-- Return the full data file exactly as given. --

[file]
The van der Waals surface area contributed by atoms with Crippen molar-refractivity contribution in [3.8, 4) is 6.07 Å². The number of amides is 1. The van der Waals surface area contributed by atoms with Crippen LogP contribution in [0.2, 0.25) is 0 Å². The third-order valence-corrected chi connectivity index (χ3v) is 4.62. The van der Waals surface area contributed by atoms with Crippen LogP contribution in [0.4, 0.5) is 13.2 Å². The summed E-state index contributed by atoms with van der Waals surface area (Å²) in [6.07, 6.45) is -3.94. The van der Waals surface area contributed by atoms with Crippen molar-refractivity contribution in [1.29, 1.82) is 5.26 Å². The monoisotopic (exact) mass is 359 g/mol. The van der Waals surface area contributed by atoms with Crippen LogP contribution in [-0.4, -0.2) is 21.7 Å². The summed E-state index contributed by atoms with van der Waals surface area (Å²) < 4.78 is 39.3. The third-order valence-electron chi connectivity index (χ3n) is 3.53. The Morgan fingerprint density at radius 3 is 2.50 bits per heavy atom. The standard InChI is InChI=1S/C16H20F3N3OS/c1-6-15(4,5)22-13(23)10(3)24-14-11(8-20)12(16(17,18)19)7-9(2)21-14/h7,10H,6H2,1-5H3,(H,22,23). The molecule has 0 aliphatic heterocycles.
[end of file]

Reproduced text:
The van der Waals surface area contributed by atoms with Crippen molar-refractivity contribution in [3.8, 4) is 6.07 Å². The number of amides is 1. The van der Waals surface area contributed by atoms with Crippen LogP contribution in [0.2, 0.25) is 0 Å². The third-order valence-corrected chi connectivity index (χ3v) is 4.62. The van der Waals surface area contributed by atoms with Crippen LogP contribution in [0.4, 0.5) is 13.2 Å². The summed E-state index contributed by atoms with van der Waals surface area (Å²) in [6.07, 6.45) is -3.94. The van der Waals surface area contributed by atoms with Crippen molar-refractivity contribution in [1.29, 1.82) is 5.26 Å². The monoisotopic (exact) mass is 359 g/mol. The van der Waals surface area contributed by atoms with Crippen LogP contribution in [-0.4, -0.2) is 21.7 Å². The summed E-state index contributed by atoms with van der Waals surface area (Å²) < 4.78 is 39.3. The third-order valence-electron chi connectivity index (χ3n) is 3.53. The Morgan fingerprint density at radius 3 is 2.50 bits per heavy atom. The standard InChI is InChI=1S/C16H20F3N3OS/c1-6-15(4,5)22-13(23)10(3)24-14-11(8-20)12(16(17,18)19)7-9(2)21-14/h7,10H,6H2,1-5H3,(H,22,23). The molecule has 0 aliphatic heterocycles.